Daughaday Model 3 Roller Dimensions

My husband and I were saving money for a small C&P but this summer my uncle surprised us with a salvaged Daughaday Model 3 Improved press that he found in a friend’s junkyard. It needs work and a good cleaning but still looks workable. It, of course, has no rollers, and I’m not sure how to go about finding the correct roller dimensions for it. Does anyone out there have one of these little presses? Any advice?

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the place to start would be a roller company, they usually have all the specs for different presses.


You could also ignore the “specs” and just measure the press. If you have four roller trucks you have one dimension for the rollers, and the press provides the others.


Ark -

I’ll go with Bob on this one. I have in my hands 15 file cards from the Kelsey Company archives. These cards were used by Kelsey Co as reference to cast rollers for Daughday presses over their 100-year history.

Although many are marked Model 1, Model 2 and Model 4, none are marked Model 3. However, multiple cards referring to the Daughday “5x8” show diameters ranging from 1 1/8” to 1 3/8”.

These records are not terribly precise.

But they don’t need to be. I make rollers to fit the presses I work on. The important thing is that they work for your press and that’s pretty easy to figure out.

So, following on Bob’s advice to measure the press, I concur.

If you have roller trucks, they can be a guide to original roller shaft and diameter. Otherwise, if you don’t have trucks, or old rollers, both can be custom made for you. I now use Delrin trucks and turn my own on a small lathe I got just for this purpose.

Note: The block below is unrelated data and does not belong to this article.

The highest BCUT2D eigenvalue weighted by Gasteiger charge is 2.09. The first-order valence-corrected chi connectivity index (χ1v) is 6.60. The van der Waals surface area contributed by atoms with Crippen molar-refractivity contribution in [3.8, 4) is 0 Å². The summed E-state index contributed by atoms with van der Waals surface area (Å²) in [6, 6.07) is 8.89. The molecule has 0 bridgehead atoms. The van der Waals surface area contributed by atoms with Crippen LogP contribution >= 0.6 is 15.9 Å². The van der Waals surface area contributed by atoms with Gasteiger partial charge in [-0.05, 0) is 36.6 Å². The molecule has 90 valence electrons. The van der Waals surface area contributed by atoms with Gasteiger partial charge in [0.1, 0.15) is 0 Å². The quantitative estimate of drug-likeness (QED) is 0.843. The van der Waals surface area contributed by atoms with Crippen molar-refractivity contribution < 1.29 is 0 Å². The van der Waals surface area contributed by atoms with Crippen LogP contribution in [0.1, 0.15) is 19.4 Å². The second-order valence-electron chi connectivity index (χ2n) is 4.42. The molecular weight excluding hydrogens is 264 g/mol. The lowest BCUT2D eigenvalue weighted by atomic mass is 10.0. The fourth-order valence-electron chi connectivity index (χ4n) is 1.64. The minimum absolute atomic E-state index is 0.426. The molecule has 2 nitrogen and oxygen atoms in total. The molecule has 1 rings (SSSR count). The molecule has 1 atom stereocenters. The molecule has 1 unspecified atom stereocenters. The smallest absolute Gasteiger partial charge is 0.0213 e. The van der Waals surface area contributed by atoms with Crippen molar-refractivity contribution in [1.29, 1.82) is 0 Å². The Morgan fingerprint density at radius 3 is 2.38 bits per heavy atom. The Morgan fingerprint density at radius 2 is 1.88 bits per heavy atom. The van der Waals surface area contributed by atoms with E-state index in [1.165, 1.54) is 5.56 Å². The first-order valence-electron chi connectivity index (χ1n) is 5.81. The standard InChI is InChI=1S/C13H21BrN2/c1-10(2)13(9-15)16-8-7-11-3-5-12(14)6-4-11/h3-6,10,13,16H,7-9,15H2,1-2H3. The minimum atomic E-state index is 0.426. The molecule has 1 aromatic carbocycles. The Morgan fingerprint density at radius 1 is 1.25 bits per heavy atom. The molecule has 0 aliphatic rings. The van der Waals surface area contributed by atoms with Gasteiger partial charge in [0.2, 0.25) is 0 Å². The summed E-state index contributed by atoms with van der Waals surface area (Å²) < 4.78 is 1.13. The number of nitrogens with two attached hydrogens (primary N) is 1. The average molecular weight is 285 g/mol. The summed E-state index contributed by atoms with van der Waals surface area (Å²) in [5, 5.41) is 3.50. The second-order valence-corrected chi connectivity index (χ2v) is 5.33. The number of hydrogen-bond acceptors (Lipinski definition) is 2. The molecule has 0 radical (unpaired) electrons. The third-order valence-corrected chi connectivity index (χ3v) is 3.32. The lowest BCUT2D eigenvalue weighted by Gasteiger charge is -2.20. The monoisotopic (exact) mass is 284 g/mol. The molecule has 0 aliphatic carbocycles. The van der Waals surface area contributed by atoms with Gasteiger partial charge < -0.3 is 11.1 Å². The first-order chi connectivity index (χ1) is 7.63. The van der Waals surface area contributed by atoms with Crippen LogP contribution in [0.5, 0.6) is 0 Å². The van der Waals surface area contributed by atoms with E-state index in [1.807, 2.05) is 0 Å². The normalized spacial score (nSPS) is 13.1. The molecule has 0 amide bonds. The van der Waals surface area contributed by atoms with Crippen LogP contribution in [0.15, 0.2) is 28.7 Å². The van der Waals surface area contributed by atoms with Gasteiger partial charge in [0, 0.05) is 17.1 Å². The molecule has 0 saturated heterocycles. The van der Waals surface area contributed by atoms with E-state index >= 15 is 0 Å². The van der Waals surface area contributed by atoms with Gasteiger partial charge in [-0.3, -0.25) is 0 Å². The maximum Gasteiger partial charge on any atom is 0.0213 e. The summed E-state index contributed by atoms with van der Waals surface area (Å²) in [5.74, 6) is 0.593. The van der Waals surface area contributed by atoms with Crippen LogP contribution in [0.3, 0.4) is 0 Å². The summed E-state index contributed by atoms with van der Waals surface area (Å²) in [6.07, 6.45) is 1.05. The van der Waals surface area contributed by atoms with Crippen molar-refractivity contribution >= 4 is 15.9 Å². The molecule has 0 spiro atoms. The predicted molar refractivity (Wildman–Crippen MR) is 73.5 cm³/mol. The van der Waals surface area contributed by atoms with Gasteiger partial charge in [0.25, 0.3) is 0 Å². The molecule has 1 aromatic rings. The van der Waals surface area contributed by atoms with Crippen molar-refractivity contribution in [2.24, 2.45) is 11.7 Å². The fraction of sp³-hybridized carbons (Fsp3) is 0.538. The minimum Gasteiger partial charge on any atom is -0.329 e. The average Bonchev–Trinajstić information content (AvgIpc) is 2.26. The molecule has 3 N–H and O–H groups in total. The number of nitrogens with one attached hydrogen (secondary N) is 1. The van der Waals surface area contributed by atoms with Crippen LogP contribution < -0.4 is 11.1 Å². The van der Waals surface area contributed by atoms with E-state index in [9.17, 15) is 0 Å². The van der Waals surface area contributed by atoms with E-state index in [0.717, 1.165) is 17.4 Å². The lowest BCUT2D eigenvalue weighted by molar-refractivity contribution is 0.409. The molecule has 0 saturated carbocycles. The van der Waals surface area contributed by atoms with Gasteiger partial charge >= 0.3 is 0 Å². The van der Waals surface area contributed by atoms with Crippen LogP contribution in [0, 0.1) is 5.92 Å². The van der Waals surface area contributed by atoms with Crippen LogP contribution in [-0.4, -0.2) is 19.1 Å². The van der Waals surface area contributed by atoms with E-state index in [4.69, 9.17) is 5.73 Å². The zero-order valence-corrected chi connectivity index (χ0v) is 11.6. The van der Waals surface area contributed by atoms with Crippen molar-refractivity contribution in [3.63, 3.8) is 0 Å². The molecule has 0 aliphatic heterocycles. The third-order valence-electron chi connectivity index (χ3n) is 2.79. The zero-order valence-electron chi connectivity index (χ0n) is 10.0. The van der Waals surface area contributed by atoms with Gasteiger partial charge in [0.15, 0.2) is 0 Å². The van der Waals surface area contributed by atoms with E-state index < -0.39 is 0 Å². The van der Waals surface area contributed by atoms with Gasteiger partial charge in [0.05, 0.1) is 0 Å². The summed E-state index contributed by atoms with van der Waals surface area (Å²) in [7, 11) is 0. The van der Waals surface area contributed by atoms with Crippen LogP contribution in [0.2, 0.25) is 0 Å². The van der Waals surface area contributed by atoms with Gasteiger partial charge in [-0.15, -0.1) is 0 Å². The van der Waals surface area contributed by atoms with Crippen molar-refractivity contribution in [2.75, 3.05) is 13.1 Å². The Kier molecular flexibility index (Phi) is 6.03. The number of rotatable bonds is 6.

You may also be able to buy some stock rollers and trucks and simply cut the down to the length you need. The shaft can be quickly cut to length using a hack saw and the rubber trims easily on a wood lathe using an exacto knife. That’s how I do it.

If you go for custom-cast rollers, 3/8” rod makes a good shaft and 1 1/4” is a good diameter for the rubber on a small press.

The length of the rubber needs to be enough to cover your form - or ink disk - but with room enough for the trucks to ride on the rails.

The length of the shaft must be long enough to span the roller hooks’ width - but not so long that they interfere with any other parts (side arms, etc) they may encounter during their travel over the form and ink disk.

The diameter should be over 1” but not so large that they rub against the grippers.

The trucks should be a bit smaller in diameter than the rollers. Black vinyl electrical tape can be used to increase their diameter - see: http://excelsiorpress.org/reference/presswork/smallpresswork.html#taping...

But nothing can be done if they’re too large to begin with - and not all presses have rails that are exactly type high, so heed this caution. If you will have custom rollers cast and custom trucks turned, be sure that they will fit your press.

Measure your rail height - and inner (width) dimension of your chase bed. Measure the overall length to the outside of your roller hooks. Measure the distance from the bed to the grippers, subtract .918” and you’ll have the max diameter that will work on your press.

I usually figure the maximum practical diameter for the rollers is about 1/8 inch less than the center-to-center distance between the roller hooks on one side of the press (when the hooks are facing the same direction and retracted all the way). The diameter of the cores should be the width of the hook openings assuming they are not bent closed or open. Measure across the press from outside to outside of the hooks, as Alan suggests, and add a little, maybe 1/4 inch, for the core length. If you don’t have trucks, I’d go with an even increment for the diameter of the rollers, as the manufacturer can match that easiest for cast rollers. Then size your new trucks accordingly.